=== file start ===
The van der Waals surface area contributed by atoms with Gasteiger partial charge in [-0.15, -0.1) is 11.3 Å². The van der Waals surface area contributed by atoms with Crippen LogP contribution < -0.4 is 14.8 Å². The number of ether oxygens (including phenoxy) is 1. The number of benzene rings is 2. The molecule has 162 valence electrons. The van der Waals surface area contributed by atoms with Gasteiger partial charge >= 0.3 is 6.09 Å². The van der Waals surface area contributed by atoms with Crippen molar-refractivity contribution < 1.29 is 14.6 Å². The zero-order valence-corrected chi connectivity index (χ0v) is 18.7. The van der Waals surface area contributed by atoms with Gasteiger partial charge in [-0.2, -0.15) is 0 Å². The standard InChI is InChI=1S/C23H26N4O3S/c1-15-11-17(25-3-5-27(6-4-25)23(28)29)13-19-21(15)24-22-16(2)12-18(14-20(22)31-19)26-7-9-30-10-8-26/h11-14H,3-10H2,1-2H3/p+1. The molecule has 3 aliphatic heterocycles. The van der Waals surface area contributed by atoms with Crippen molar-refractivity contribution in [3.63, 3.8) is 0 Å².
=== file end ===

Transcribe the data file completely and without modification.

The van der Waals surface area contributed by atoms with Gasteiger partial charge in [-0.15, -0.1) is 11.3 Å². The van der Waals surface area contributed by atoms with Crippen LogP contribution < -0.4 is 14.8 Å². The number of ether oxygens (including phenoxy) is 1. The number of benzene rings is 2. The molecule has 162 valence electrons. The van der Waals surface area contributed by atoms with Gasteiger partial charge >= 0.3 is 6.09 Å². The van der Waals surface area contributed by atoms with Crippen molar-refractivity contribution < 1.29 is 14.6 Å². The zero-order valence-corrected chi connectivity index (χ0v) is 18.7. The van der Waals surface area contributed by atoms with Gasteiger partial charge in [-0.2, -0.15) is 0 Å². The standard InChI is InChI=1S/C23H26N4O3S/c1-15-11-17(25-3-5-27(6-4-25)23(28)29)13-19-21(15)24-22-16(2)12-18(14-20(22)31-19)26-7-9-30-10-8-26/h11-14H,3-10H2,1-2H3/p+1. The molecule has 3 aliphatic heterocycles. The van der Waals surface area contributed by atoms with Crippen molar-refractivity contribution in [3.63, 3.8) is 0 Å².